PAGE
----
A Letter To Refugees From An American Christian

We have grounded our better angels and cleared our worst demons for takeoff.
01/25/2017 02:54 pm ET Updated Jan 27, 2017
Syrian children march in the refugee camp in Jordan
Syrian children march in the refugee camp in Jordan

Come on in and sit down.

You must be exhausted.

Would you like some tea?

Can I get you something to eat?”

That’s what we were supposed to remember to say to you. And after you had a chance to rest and recover from your long journey we should have invited you to share your story with us or, if you preferred, to simply sit in silence and let tears tell the tale of what you have been through.

Instead, many of us are supporting the policies of a man who is slamming the door in your face. As you struggle under the crushing weight of hopelessness and enter into the hour of your greatest need ― that moment in which our Christian faith should have kicked in and inspired courageous and gracious action on our part ― too many of us are saying “no.” We have grounded our better angels and cleared our worst demons for takeoff.

You’ll have to forgive us, not only for our cruelty, but also for our forgetfulness. For as often as we go to our nice churches and listen to sermons delivered exquisitely by well-dressed preachers, we have a terrible time remembering basic things like how our own Lord Jesus Christ was a refugee forced to flee his blood-soaked homeland during the reign of a tyrant hell-bent on infanticide. We forget that our Lord instructed us to love our neighbors as ourselves and our minds grow fuzzy when trying to recall his story about strangers putting aside their fear and helping each other in moments of crisis on the side of the road. Our memory fails us when it comes time to recall the passages in our holy books in which God’s heart bleeds for the strangers in the land. If you deem our forgetfulness to be unforgivable, don’t worry. You might not be the only one.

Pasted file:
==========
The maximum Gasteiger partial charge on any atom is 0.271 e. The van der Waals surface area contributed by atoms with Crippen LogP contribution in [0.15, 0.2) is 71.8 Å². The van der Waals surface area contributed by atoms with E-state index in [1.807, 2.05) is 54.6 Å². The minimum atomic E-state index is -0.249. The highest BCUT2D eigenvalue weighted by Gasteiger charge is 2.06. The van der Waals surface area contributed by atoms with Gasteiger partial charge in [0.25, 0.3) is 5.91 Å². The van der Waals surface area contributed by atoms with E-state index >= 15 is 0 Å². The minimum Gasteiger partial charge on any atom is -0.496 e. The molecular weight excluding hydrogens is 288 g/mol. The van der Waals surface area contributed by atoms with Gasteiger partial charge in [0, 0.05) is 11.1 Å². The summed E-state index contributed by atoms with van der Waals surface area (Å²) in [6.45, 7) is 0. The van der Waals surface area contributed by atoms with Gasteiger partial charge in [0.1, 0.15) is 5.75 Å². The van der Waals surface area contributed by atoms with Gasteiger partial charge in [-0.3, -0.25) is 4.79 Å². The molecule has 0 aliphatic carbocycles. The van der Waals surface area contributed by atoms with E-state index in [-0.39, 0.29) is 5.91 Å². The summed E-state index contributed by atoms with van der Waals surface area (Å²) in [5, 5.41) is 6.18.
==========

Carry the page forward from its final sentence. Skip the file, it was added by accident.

But some of us have not forgotten these things and we wake up every day thinking about the horrific suffering that you are forced to bear. We pray for you and also for the courage in our own hearts to resist compliance with the unjust and unmerciful policies forged in the forgetfulness of our faith convictions. We donate to organizations that specialize in assisting individuals confronting crisis in their homelands and we contact our elected officials to tell them that we would love to have you as our neighbors. We remember the words of Jesus ― even the words that give us an upset stomach for what they ask from us ― because we recognize that real lives are at stake.

Your lives are at stake.

And in some profound, perhaps even mystical way, our lives are at stake, too.

A life void of love and ruled by fear is no life at all. That’s what our refugee Lord taught us.

We were supposed to remember that.

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